fbpx envelop twitter linkedin facebook youtube triangle-down triangle-left triangle-right triangle-up article map-marker chevron-down chevron-left chevron-right chevron-up youth-passageways-nameplate bg-wave lil-guy dashboard map

Seeing | Believing – Reflections on Process & Experience

Contemporary-pod

More than a month has passed now since the Youth Passageways gathering. I’ve found it very difficult to put my experience into words.  When folks have asked me about it since, I typically respond, “the gathering changed things for me, and now I need to figure out what that means.”

As someone whose whole life revolves around rites of passage, the process of initiation is known terrain, in some ways even comfortable terrain.  And yet, the whole point of initiation is stepping fully into the unknown. It’s a mysterious dance, to feel myself as someone who experiences a sense of recognition, of knowing, most fully in that state of the unknown.

At each Youth Passageways gathering thus far, I have been transformed personally and professionally, and this has instilled in me deep loyalty for the dream that is Youth Passageways.  This gathering was no exception. My role as Co-Coordinator put me right in the thick of the planning and organizing for the gathering. During the months leading up to the event, it became clear that I would be part of the MC team as well, a responsibility that both excited me and made me deeply anxious.  Having been part of each Youth Passageways gathering thus far, I knew what a hot seat I would find myself in, and didn’t know if I was really up to the task. This community is a fiery one. I’ve seen folks get pretty burned, and being in this seat felt like a big initiation personally: and a very public one, at that.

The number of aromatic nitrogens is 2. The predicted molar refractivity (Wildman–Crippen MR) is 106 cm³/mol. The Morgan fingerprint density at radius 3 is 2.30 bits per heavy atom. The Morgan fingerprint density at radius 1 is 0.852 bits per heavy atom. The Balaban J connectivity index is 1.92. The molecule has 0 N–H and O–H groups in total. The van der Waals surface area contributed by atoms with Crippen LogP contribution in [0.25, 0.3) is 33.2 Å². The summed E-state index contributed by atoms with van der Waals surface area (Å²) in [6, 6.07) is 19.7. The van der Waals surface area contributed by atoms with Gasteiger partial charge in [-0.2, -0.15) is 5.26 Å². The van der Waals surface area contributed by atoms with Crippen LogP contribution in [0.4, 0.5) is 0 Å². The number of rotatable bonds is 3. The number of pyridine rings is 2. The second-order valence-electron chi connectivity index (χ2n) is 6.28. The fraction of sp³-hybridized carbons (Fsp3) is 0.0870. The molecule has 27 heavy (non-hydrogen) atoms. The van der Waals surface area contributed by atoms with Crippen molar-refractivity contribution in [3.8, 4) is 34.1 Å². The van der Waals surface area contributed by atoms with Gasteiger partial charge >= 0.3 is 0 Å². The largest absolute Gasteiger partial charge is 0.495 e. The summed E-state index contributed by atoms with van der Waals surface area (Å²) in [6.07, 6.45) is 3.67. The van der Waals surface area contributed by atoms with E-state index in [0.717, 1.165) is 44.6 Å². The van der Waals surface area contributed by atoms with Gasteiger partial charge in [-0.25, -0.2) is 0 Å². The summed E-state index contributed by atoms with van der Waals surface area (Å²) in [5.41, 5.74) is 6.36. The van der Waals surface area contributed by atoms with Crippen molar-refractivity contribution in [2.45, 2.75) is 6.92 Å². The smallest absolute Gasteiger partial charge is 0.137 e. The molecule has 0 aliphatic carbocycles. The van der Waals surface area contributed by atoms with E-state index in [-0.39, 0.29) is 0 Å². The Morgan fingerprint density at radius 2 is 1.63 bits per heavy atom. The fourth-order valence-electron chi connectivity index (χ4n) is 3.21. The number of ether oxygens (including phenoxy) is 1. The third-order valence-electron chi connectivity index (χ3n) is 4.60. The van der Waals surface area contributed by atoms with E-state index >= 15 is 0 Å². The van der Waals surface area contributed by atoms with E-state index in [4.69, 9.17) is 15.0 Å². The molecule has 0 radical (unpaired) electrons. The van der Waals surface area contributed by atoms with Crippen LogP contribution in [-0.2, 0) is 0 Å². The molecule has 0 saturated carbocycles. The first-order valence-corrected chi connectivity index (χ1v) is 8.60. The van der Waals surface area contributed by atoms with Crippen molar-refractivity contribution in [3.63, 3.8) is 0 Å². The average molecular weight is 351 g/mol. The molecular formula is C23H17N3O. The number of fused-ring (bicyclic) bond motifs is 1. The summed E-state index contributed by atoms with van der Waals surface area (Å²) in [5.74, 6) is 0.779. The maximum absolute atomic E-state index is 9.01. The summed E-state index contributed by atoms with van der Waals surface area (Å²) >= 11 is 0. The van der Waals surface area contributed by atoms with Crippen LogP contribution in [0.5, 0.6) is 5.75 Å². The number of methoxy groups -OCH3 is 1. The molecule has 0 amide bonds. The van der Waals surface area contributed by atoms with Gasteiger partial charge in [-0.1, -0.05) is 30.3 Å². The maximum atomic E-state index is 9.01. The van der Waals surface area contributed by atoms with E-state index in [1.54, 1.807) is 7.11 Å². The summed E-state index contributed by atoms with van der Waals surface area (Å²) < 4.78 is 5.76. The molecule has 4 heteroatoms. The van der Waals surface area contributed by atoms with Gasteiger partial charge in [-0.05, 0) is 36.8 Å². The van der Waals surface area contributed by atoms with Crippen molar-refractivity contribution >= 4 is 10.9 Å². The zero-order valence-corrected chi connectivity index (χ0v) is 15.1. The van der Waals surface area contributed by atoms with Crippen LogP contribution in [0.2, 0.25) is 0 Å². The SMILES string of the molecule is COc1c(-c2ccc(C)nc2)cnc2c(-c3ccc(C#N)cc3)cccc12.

Here are some of the themes that I now carry with me out of Los Angeles, that will inform my inquiry and practice moving forward:

Ceremony & Ancestors:

“Listening to the Voices of the Ancestors” was one of three outcomes for the gathering, and “Ceremonial Gathering” was one of our design principles. As a Western-educated, white-skinned woman with a strong spiritual foundation, I feel like I’ve spent my life dancing between belief and non-belief. Invoking the ancestors is something that I’ve learned is important, but really believing that when we called in the ancestors, the ancestors came in, is something that I find challenging. I can believe and not-believe at the same time. In this gathering space, I fully surrendered to the ceremony, understanding very clearly that there were things happening that I couldn’t see, and couldn’t understand.  

For example, there were many forces at work in the room during the Saturday night public event: who got to speak/perform, for how long, who was asked not to speak, who was accidentally forgotten during the program: all of these things unfolded behind the scenes, in layers of each person’s experience. I found out later that there were people present whom hadn’t been in the same room with each other for years, because of old conflicts.

Another example came through the process by which Youth Passageways as a network asked permission of Marcus Lopez on behalf of the Chumash people to meet on their lands. How this process would happen remained a deep mystery in the months leading up to the gathering, and I felt the weight of so desperately wanting a clear plan because this aspect felt so important. Experiencing the natural and seamless way things unfolded, Marcus’ generosity with his time, guidance, and cultural teachings, made clear to me that there were so many forces at work that were beyond my comprehension.